As a scientist I am indeed only an ant, insufficient and anonymous, but I am stronger than I look and part of something that is much bigger than I am. Together we are building something that will fill our grandchildren’s grandchildren with awe, and while building we consult daily the crude instructions provided by our grandfathers’ grandfathers. As a tiny, living part of the scientific collective, I’ve sat alone countless nights in the dark, burning my metal candle and watching a foreign world with an aching heart. Like anyone else who harbors precious secrets wrought from years of searching, I have longed for someone to tell. ~ Hope Jahren (Lab Girl)
Reading Lab Girl by Hope Jahren was eye-opening for me. My father was a scientist and, like many children, I didn’t have much of a grasp on what he did all day. I knew he was researching chicken viruses in a lab at the university. Sometimes he would take my sister and me to work and I noticed all sorts of lab equipment, especially a special light he used to examine chicken embryos in their shells. I knew every couple of years he would be stressing about whether he would get funding for another couple of years. (He always did.) Once I tried to read his PhD thesis, but it was like trying to read a foreign language.
In this book Jahren, who studies plants, introduced me to the concept of curiosity-driven research. The scientist sets up and runs experiments to investigate whatever she happens to be wondering about. Any “real-world” applications of the results are not immediately apparent or sought. Collecting data is pure joy for her. She adds to the volume of scientific knowledge and leaves information for future scientists to make use of in their own research.
Now I get what my father was doing all those years! He may not have made any dazzling discoveries but he was an important ‘part of something that is much bigger than he was.’ Hope Jahren gives a very enlightening look into the everyday world of scientists, in words all of us will understand.
We are not just republicans or democrats, liberals or conservatives, moderates or extremists who have trouble finding or defining community. We are part of the great communion that embraces the living, the dead, and all who will come after us. Our ancestors – we share them if we go back far enough – have been rogues and heroes, courageous and cowardly, sung and unsung, hardworking and indolent, cruel and kind, mistaken and visionary. Ancestors are not just our blood kin, but the people whose beliefs, ideas, and creations have shaped us. Whether we know their names or not, they live in us as we will live in those who come after us, whether or not we have biological children.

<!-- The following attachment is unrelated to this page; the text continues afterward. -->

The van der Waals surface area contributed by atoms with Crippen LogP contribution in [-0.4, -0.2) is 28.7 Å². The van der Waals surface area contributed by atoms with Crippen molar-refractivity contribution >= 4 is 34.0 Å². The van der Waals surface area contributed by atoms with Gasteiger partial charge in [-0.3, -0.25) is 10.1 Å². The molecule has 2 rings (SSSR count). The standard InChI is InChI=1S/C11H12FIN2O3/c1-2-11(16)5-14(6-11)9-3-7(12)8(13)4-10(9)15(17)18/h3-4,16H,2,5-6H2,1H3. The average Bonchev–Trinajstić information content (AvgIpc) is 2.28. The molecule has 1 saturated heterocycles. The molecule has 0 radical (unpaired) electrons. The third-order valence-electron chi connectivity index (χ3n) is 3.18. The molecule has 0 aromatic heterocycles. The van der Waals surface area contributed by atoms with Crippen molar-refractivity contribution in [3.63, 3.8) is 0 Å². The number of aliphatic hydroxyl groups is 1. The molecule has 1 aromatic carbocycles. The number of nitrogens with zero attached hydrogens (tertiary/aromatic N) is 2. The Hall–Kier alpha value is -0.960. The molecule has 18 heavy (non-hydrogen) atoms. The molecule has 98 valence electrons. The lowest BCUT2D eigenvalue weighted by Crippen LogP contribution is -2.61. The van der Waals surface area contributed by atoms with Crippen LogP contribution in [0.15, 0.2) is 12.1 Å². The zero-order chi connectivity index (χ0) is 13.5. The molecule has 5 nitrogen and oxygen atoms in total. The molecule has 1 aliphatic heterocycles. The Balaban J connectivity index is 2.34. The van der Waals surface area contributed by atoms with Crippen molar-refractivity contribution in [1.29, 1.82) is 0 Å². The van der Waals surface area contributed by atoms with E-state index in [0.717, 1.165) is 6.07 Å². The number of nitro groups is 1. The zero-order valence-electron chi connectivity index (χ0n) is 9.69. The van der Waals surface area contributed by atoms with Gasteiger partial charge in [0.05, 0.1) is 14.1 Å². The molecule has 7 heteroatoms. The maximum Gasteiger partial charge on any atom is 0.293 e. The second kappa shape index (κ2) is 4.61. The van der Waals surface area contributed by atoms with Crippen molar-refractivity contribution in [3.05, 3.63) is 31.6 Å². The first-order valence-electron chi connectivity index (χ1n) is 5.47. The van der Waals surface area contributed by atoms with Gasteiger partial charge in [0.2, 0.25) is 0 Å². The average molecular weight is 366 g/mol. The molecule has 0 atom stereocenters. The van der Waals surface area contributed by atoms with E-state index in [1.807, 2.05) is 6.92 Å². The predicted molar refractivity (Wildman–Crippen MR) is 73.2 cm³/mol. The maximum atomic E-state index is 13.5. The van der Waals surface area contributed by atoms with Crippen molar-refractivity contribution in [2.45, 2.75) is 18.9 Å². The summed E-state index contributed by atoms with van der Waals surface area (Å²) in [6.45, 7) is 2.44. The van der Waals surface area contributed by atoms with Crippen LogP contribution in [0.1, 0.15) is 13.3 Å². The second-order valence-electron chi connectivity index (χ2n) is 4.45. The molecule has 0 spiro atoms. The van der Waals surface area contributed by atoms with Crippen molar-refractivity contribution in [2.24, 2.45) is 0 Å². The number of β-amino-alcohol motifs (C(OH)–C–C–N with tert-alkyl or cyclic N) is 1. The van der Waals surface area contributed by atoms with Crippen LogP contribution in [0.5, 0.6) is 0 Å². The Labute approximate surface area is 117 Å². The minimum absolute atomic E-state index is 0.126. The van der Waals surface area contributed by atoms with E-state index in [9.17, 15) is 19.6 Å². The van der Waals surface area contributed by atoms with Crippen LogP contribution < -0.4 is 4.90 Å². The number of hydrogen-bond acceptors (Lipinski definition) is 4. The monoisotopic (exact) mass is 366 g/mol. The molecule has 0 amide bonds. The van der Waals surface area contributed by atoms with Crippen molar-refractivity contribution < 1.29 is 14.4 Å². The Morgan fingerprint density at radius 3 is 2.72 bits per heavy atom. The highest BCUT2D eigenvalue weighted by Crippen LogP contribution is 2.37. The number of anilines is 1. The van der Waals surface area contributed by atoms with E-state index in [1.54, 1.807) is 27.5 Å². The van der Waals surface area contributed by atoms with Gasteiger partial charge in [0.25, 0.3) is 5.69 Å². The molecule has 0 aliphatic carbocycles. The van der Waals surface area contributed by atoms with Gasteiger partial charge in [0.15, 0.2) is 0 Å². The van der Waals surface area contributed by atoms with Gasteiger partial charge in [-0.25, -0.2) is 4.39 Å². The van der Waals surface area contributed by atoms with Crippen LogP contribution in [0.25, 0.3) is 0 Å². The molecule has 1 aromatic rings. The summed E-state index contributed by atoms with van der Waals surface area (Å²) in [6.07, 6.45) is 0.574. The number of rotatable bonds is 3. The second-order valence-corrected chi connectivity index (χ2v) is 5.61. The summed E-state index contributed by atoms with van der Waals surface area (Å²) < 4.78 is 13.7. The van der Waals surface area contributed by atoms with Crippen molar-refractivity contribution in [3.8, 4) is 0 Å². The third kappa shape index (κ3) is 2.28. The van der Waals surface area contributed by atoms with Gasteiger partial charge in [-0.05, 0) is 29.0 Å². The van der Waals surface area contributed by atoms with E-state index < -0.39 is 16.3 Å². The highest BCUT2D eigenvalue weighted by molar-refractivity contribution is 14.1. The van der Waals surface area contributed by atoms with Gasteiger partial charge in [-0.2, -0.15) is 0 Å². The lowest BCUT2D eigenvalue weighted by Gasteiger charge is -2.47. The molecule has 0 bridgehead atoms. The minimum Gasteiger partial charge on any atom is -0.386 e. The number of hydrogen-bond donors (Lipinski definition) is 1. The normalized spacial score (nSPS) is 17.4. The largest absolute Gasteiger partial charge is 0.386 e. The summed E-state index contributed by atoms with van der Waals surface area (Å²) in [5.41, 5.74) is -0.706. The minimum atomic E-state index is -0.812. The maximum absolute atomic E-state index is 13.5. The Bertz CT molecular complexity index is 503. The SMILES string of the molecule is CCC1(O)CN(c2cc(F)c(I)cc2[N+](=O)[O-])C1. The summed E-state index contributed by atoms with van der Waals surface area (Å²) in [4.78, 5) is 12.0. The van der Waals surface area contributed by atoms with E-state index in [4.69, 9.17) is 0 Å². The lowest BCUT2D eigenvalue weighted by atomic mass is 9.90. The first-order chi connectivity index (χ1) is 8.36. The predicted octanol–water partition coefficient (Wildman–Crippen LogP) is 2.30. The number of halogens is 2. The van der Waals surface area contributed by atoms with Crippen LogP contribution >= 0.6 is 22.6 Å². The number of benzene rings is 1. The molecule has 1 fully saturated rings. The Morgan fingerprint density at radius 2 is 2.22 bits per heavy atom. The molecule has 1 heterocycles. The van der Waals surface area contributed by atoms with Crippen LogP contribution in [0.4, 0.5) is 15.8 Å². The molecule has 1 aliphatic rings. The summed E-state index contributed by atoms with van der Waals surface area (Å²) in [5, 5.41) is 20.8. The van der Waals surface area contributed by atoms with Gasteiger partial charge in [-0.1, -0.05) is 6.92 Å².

As part of the preparation for voting – and as incentive to vote – we might do well to contemplate this communion, invoke the wisdom of the ancestors to help us keep faith with the descendants.
~ Elizabeth Cunningham
(Tikkun Daily, October 26, 2010)
The ancestral viewpoint is formative to the way society subtly changes over the generations. It helps codify the protocols, procedures, and customs that the present establishment upholds; it also forms a norm against which reactionary and reforming spirits can rebel. These two notions of conformity and rebellion, like two intertwining shoots about a sapling, define the growth of the trunk. The influence of our descendants is a more subtle one. We need inheritors to guard what we have established, but we cannot entirely dictate and mold them to our desires. Our descendants will modify and change what we leave them. The continuity of society is woven from many generational needs and influences. Only when we stand at the hub of time, as ancestor, self, and descendant concurrently, do we become fully aware of the contract that our partnership involves.
~ Caitlín Matthews
(The Celtic Spirit: Daily Meditations for the Turning Year)
One must say Yes to life, and embrace it wherever it is found – and it is found in terrible places… For nothing is fixed, forever and forever, it is not fixed; the earth is always shifting, the light is always changing, the sea does not cease to grind down rock. Generations do not cease to be born, and we are responsible to them because we are the only witnesses they have. The sea rises, the light fails, lovers cling to each other, and children cling to us. The moment we cease to hold each other, the moment we break faith with one another, the sea engulfs us and the light goes out.
~ James Baldwin
(Fumbling Toward Divinity: The Adoption Scriptures)